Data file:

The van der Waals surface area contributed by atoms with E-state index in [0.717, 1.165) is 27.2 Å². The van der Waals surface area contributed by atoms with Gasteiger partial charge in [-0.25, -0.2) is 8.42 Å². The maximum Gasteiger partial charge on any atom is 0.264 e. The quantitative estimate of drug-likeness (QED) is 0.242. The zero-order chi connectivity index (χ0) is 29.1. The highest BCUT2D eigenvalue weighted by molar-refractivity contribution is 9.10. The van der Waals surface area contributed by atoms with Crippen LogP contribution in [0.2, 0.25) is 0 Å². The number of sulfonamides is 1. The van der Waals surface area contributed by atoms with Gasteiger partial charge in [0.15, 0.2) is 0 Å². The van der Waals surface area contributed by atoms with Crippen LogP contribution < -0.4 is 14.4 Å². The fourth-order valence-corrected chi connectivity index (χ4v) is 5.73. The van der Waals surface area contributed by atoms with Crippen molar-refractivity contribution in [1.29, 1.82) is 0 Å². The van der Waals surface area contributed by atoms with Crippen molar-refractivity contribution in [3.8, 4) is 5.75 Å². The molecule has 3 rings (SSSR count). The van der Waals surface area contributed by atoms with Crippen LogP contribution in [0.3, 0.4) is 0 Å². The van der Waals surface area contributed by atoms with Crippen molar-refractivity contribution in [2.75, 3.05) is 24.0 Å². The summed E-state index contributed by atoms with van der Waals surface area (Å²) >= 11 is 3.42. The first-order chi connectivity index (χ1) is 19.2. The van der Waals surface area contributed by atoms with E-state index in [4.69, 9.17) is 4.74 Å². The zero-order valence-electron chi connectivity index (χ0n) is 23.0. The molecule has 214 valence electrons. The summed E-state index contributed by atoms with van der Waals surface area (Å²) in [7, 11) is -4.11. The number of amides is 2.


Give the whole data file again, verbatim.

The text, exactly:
The van der Waals surface area contributed by atoms with E-state index in [0.717, 1.165) is 27.2 Å². The van der Waals surface area contributed by atoms with Gasteiger partial charge in [-0.25, -0.2) is 8.42 Å². The maximum Gasteiger partial charge on any atom is 0.264 e. The quantitative estimate of drug-likeness (QED) is 0.242. The zero-order chi connectivity index (χ0) is 29.1. The highest BCUT2D eigenvalue weighted by molar-refractivity contribution is 9.10. The van der Waals surface area contributed by atoms with Crippen LogP contribution in [0.2, 0.25) is 0 Å². The number of sulfonamides is 1. The van der Waals surface area contributed by atoms with Gasteiger partial charge in [0.15, 0.2) is 0 Å². The van der Waals surface area contributed by atoms with Crippen LogP contribution < -0.4 is 14.4 Å². The fourth-order valence-corrected chi connectivity index (χ4v) is 5.73. The van der Waals surface area contributed by atoms with Crippen molar-refractivity contribution in [1.29, 1.82) is 0 Å². The van der Waals surface area contributed by atoms with Crippen molar-refractivity contribution in [3.8, 4) is 5.75 Å². The molecule has 3 rings (SSSR count). The van der Waals surface area contributed by atoms with Crippen LogP contribution in [0.3, 0.4) is 0 Å². The van der Waals surface area contributed by atoms with Crippen molar-refractivity contribution in [2.75, 3.05) is 24.0 Å². The summed E-state index contributed by atoms with van der Waals surface area (Å²) >= 11 is 3.42. The first-order chi connectivity index (χ1) is 19.2. The van der Waals surface area contributed by atoms with E-state index in [4.69, 9.17) is 4.74 Å². The zero-order valence-electron chi connectivity index (χ0n) is 23.0. The molecule has 214 valence electrons. The summed E-state index contributed by atoms with van der Waals surface area (Å²) in [7, 11) is -4.11. The number of amides is 2.